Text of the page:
Toronto artists painting love letters to the Great Lakes
Project aims to highlight water risks by showing beauty
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Amid all the hustle and bustle, it can be easy to forget that Toronto is on the shores of one of the biggest fresh water lakes in the world.
That’s something a group of local and international artists is hoping to change with the inaugural Love Letter to the Great Lakes street art festival. Twenty murals celebrating the Great Lakes are going up at this week at three sites with canvases ranging from back alleys to pillars of Don Valley Parkway and Gardiner Expressway ramps.
Organizer Jacquelyn West hopes the art will connect with ordinary people.
“Instead of looking at what are the things that we need to be scared about, it’s more so, how do we in our own way write a love letter to the Great Lakes,” she said. “It’s not a renewable resource, and we’ve treated it that way for a long time.”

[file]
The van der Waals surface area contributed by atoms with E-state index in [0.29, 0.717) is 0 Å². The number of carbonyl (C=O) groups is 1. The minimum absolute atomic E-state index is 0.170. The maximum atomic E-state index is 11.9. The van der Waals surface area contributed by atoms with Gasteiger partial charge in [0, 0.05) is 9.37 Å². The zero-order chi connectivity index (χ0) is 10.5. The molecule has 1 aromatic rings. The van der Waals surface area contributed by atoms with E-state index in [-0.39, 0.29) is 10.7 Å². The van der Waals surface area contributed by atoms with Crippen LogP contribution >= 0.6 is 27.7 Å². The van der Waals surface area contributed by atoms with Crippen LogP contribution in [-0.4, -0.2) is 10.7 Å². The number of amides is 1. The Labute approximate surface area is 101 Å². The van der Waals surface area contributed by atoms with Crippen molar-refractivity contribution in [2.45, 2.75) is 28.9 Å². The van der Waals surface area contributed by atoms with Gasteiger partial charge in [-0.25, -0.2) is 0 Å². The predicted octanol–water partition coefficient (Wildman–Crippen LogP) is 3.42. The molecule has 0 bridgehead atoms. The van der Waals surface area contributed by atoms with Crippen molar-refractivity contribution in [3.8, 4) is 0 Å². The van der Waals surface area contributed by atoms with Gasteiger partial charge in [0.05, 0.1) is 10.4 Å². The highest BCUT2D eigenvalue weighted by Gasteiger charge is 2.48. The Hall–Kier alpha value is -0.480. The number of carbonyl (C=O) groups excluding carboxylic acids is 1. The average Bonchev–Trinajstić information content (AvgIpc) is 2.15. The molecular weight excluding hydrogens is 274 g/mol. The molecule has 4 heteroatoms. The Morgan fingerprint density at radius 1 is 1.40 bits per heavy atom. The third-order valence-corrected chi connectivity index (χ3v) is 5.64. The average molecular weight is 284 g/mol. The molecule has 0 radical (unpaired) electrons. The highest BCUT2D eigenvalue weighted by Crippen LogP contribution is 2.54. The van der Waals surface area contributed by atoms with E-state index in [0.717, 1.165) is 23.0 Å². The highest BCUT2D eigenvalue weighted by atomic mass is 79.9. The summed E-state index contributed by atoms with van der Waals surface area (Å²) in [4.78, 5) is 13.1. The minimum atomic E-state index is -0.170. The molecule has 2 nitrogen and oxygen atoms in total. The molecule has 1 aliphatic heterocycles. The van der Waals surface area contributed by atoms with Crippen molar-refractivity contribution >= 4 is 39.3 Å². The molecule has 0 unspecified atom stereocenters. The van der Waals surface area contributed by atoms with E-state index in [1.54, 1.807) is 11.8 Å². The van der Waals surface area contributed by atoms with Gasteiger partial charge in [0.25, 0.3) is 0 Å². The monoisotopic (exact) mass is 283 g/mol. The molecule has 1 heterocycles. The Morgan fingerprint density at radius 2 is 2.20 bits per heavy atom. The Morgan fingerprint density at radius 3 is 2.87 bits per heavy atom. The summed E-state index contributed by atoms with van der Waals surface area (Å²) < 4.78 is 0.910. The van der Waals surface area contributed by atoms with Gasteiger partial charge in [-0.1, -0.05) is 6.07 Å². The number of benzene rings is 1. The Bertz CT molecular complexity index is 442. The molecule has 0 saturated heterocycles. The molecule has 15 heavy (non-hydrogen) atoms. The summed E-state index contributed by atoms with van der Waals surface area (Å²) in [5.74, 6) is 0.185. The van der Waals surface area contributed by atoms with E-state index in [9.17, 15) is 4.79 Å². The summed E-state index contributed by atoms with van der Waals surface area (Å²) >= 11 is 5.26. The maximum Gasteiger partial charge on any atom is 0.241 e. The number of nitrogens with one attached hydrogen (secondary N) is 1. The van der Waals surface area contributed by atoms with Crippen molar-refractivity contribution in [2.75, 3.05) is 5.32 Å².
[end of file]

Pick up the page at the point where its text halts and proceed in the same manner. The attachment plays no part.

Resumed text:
The street art was made possible with money from the PangeaSeed Foundation, which has done “sea wall” murals celebrating oceans in oceanside communities in Mexico, Grenada and New Zealand. The Toronto project is their first effort focused on fresh water.
Artistic director and mural artist Jason Botkin said oceans and the Great Lakes face many of the same issues, such as pollution and invasive species.
“There’s a gigantic island of plastic floating in Superior,” he said, calling the murals “artivism.”
Cleaning up the lakes “really depends on people in the community changing or swaying the tides of public opinion,” he said.
That allows for lobbying politicians and corporations to adopt policies that “really change the way that live around the lakes,” he added.